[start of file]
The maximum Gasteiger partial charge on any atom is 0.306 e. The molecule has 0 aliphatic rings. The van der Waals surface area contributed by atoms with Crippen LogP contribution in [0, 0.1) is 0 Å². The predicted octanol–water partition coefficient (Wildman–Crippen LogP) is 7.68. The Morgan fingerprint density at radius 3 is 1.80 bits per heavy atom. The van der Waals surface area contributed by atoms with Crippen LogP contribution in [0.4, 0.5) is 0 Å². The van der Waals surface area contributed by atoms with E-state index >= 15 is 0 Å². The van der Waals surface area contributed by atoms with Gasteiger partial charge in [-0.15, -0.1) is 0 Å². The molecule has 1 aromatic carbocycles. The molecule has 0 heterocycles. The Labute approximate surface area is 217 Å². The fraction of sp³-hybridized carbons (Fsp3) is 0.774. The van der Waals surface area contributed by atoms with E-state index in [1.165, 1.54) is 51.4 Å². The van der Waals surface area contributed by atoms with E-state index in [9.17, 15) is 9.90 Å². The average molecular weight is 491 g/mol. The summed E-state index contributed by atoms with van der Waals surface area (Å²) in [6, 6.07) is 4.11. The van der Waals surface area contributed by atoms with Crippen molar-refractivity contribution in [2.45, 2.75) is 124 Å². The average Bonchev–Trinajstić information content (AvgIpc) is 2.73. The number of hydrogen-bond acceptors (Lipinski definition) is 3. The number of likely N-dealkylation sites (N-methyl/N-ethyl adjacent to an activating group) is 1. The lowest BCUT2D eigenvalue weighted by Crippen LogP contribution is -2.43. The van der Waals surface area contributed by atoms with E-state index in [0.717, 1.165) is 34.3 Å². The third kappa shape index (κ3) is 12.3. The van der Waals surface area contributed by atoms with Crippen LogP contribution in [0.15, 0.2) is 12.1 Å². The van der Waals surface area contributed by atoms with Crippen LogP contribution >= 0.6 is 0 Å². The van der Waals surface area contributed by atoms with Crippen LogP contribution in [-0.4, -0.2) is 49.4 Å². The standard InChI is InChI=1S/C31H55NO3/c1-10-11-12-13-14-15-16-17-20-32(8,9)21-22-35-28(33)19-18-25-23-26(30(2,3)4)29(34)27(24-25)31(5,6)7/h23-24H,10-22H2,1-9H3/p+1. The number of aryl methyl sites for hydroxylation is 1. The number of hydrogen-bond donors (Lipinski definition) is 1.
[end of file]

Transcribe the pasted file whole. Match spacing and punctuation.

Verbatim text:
The maximum Gasteiger partial charge on any atom is 0.306 e. The molecule has 0 aliphatic rings. The van der Waals surface area contributed by atoms with Crippen LogP contribution in [0, 0.1) is 0 Å². The predicted octanol–water partition coefficient (Wildman–Crippen LogP) is 7.68. The Morgan fingerprint density at radius 3 is 1.80 bits per heavy atom. The van der Waals surface area contributed by atoms with Crippen LogP contribution in [0.4, 0.5) is 0 Å². The van der Waals surface area contributed by atoms with E-state index >= 15 is 0 Å². The van der Waals surface area contributed by atoms with Gasteiger partial charge in [-0.15, -0.1) is 0 Å². The molecule has 1 aromatic carbocycles. The molecule has 0 heterocycles. The Labute approximate surface area is 217 Å². The fraction of sp³-hybridized carbons (Fsp3) is 0.774. The van der Waals surface area contributed by atoms with E-state index in [1.165, 1.54) is 51.4 Å². The van der Waals surface area contributed by atoms with E-state index in [9.17, 15) is 9.90 Å². The average molecular weight is 491 g/mol. The summed E-state index contributed by atoms with van der Waals surface area (Å²) in [6, 6.07) is 4.11. The van der Waals surface area contributed by atoms with Crippen molar-refractivity contribution in [2.45, 2.75) is 124 Å². The average Bonchev–Trinajstić information content (AvgIpc) is 2.73. The number of hydrogen-bond acceptors (Lipinski definition) is 3. The number of likely N-dealkylation sites (N-methyl/N-ethyl adjacent to an activating group) is 1. The lowest BCUT2D eigenvalue weighted by Crippen LogP contribution is -2.43. The van der Waals surface area contributed by atoms with E-state index in [0.717, 1.165) is 34.3 Å². The third kappa shape index (κ3) is 12.3. The van der Waals surface area contributed by atoms with Crippen LogP contribution in [0.15, 0.2) is 12.1 Å². The van der Waals surface area contributed by atoms with Crippen LogP contribution >= 0.6 is 0 Å². The van der Waals surface area contributed by atoms with Crippen LogP contribution in [-0.4, -0.2) is 49.4 Å². The standard InChI is InChI=1S/C31H55NO3/c1-10-11-12-13-14-15-16-17-20-32(8,9)21-22-35-28(33)19-18-25-23-26(30(2,3)4)29(34)27(24-25)31(5,6)7/h23-24H,10-22H2,1-9H3/p+1. The number of aryl methyl sites for hydroxylation is 1. The number of hydrogen-bond donors (Lipinski definition) is 1.